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Saturday, August 28, 2010

Mamarazzi: A One-Woman Show (A Movie Review)

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Watch Mamarazzi because of Eugene Domingo. Period. Once again, her comic delivery and timing are impeccable. The script was apparently written to take advantage of Miss Domingo’s comedic talents and charisma. This movie is all hers and the rest, well the rest are dead wannabe-actors in coffins. You’ll see my point when you watch this movie. Even John Lapus gave a surprisingly good (gulp) and seemingly layered performance. For Diether Ocampo, I just want to know his training routine and where he buys his clothes. The performance of the rest of the young cast was mediocre (I’m being polite). The young actors in this film look like they belong in the 1950s and 1960s when Philippine cinema was dominated by fair skinned half-Caucasians, the pre-Nora Aunor era. Eugene Domingo and John Lapus are the only Filipino-looking actors acting alongside young Latin American telenovela actors.  I dare say that “Mamarazzi” may be used as one proof why foreigners cannot pinpoint the Philippines on the world map. Foreigners who will watch this film might incorrectly assume that the Philippines is actually located somewhere between Mexico and Costa Rica, perhaps near Belize, the only country in Central America where English is the official language.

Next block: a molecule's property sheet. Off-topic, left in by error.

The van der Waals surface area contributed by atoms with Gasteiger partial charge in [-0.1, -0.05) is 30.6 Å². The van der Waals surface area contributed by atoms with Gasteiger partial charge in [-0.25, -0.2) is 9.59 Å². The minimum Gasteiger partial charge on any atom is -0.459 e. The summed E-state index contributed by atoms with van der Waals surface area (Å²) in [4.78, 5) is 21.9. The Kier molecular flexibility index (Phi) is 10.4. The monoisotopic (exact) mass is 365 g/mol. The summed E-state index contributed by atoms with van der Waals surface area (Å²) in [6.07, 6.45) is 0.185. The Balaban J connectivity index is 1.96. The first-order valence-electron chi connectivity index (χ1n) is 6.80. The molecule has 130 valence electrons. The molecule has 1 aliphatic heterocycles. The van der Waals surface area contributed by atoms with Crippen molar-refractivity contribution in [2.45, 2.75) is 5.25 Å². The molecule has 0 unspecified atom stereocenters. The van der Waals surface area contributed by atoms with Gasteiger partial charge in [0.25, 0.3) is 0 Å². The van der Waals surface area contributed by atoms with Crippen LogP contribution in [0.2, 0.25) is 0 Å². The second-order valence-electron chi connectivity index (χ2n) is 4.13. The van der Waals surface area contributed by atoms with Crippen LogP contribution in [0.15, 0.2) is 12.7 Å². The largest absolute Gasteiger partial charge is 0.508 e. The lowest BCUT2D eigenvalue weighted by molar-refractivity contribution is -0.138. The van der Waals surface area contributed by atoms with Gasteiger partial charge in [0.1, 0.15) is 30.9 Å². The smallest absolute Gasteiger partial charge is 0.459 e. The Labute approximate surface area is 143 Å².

However, no matter how great Eugene Domingo was in this movie, it is still a Mother Lily-produced venture and so expect the usual Regal Film musical dance number to pop up inappropriately. Eugene Domingo almost did not make that dreadful musical number work, but the editing made it, for a lack of a better word, passable. Mother Lily, with her hired directors, should watch Mike De Leon’s Kakabakaba Kaba? about a hundred times so she can at least have an idea why we have musical numbers in comedies. Summing up, Mamarazzi is not Kimmy Dora but it is still worth your money. Go watch it. This movie deserves to be a hit. It should be our mission to make Miss Domingo a box office phenomenon to send a message to TV network executives and movie producers. We demand better performances from actors and better scripts. Even some of us are aware that an actress as good as Eugene Domingo cannot keep up trying to save a middling production.  If she does this long enough, she will end up joining the Dark Side of Philippine cinema.
1 martini glass for the film and everyone involved in it. Just share.
3 martini glasses just for Eugene Domingo.

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